Importance of Shooting in a RAW file format

Article by - Harika






Importance of Shooting  in a RAW file format

One of the most frequently discussed questions amongst experienced professionals and the ones that are just beginning to start out in digital photography, is whether to shoot in RAW or .jpg file format with a DSLR camera.  The answer is quite simple. By the end of this article you will know it for yourself ;-)

A RAW file is an uncooked, uncompressed  file format. RAW files hold all the unprocessed data captured by the camera. The data on these files are unaltered. RAW files in simple language can be interpreted as digital negatives. Well, the whole idea of shooting a RAW file is to be able to capture as much information as possible from the real world in pertinence to the color depth & a full range of tones. A high quality Digital SLR captures more of this kind of information than can actually be displayed, whether on screen or in print. This means there is a great potential of choice for the processing of such files.

Lets do a quick check on the pros and cons of a RAW file format:


1) No sacrifice of Image quality as the RAW file acts as a digital negative which holds maximum information.

2) There are various software’s that allow you to easily and quickly process RAW files, i.e adjust exposures, color tones, white balance settings, sharpness, noise reductions, saturation, contrast, levels, curves without any loss to the original file (All the original file properties can be retained).

3) You can even do a batch process for applying exposure and other RAW file settings.


1) Takes up a lot of space on your hard disk.  It is almost 3 times more heavy as compared to a large size .jpg file shot from the same camera.

2) RAW files always require a good deal of post processing, which takes up a lot of time. Also it requires you to change into editable & printing file format.

3) RAW file handling requires some learning in the beginning and it can be intimidating initially.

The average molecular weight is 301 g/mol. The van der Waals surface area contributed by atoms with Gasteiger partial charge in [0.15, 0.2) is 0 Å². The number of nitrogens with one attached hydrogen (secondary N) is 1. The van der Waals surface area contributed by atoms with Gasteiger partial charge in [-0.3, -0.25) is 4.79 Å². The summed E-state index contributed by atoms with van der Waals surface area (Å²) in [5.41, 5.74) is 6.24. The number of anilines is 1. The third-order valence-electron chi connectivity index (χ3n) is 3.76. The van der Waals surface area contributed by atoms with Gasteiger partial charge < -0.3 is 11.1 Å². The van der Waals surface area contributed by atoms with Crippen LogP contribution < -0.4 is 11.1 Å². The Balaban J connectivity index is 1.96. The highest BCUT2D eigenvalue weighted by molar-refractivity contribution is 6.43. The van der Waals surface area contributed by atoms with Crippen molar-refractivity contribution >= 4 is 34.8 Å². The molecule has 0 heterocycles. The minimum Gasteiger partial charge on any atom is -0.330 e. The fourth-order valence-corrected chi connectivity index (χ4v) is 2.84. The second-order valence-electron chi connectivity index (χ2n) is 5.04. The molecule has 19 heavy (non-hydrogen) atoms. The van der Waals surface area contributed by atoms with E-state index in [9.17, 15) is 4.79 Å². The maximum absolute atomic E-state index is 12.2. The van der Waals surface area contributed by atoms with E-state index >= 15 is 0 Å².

4) Handling RAW files require a bigger RAM in your computers for smooth functioning of the files.

Now lets talk a little bit about the JPG file format:

A JPG file compresses data into a smaller file size. It contains lesser data as compared to a RAW file. This is determined by the compression or quality settings. But this file format is clearly able to reproduce an image when it is fully loaded. The camera processes the image for you on the spot. Also when you save an image on a photo editing software you can save an image with different compression levels from 1-12. This enables you to create files that take lesser storage space depending upon your usage.

Lets do a quick check on the pros and cons of a JPG file format:


1) JPG is a universal file format recognized easily and quickly everywhere making accessibility, printing and display simple.

2) It takes up less space on your camera’s memory card as well as your computer’s hard disk.

3) Most DSLR’s allows you to shoot in various different sizes of JPG quality(s,m,l) depending on your  shooting requirement.


1) They are not a loss-less file format. Which mean that every time you save your file, the data is compressed. The overall impact could lead to a loss of color saturation, tones, sharpness etc.

2) JPG files are a one time interpretation, i.e once you shoot at a particular exposure, white balance, resolution etc, it is inflexible to alter the same. The control of editing is very limited.

3) Defects like Artifacts and colore moire are more prone in JPG file formats.

If you are still confused which file format you want to shoot in you must ask yourself the following questions:

What do you want to achieve as a photographer? How comfortable are you with post processing?

If you are commissioned to do a photography assignment then I would advise you to shoot in a RAW file format for better control of exposure and other camera settings. Also if you want to make huge enlargements of some special moments frozen by you, even if you are an amateur, shoot in RAW, it will help you to blow up a print to a size of a billboard. But if you are very clear that you do not want to undergo  the stress of post processing or blow up prints, then shoot a large quality JPG.

Lastly if you do not know how to handle RAW files but you still wish to shoot in RAW, it is a good idea. Once you have learned it, in future, you have the special files from the past which can be  processed & used to its best.

I guess now you can make your choice.



(2) Comments

  1. Joel Becker

    No question about it. For control raw is best. In the early days of digital capture you had to use whatever the camera gave you. Kodak did have a click on a spot for color balance, but learning Photoshop and all it's different ways of doing the same change was the way to control the product I delivered to my customers.

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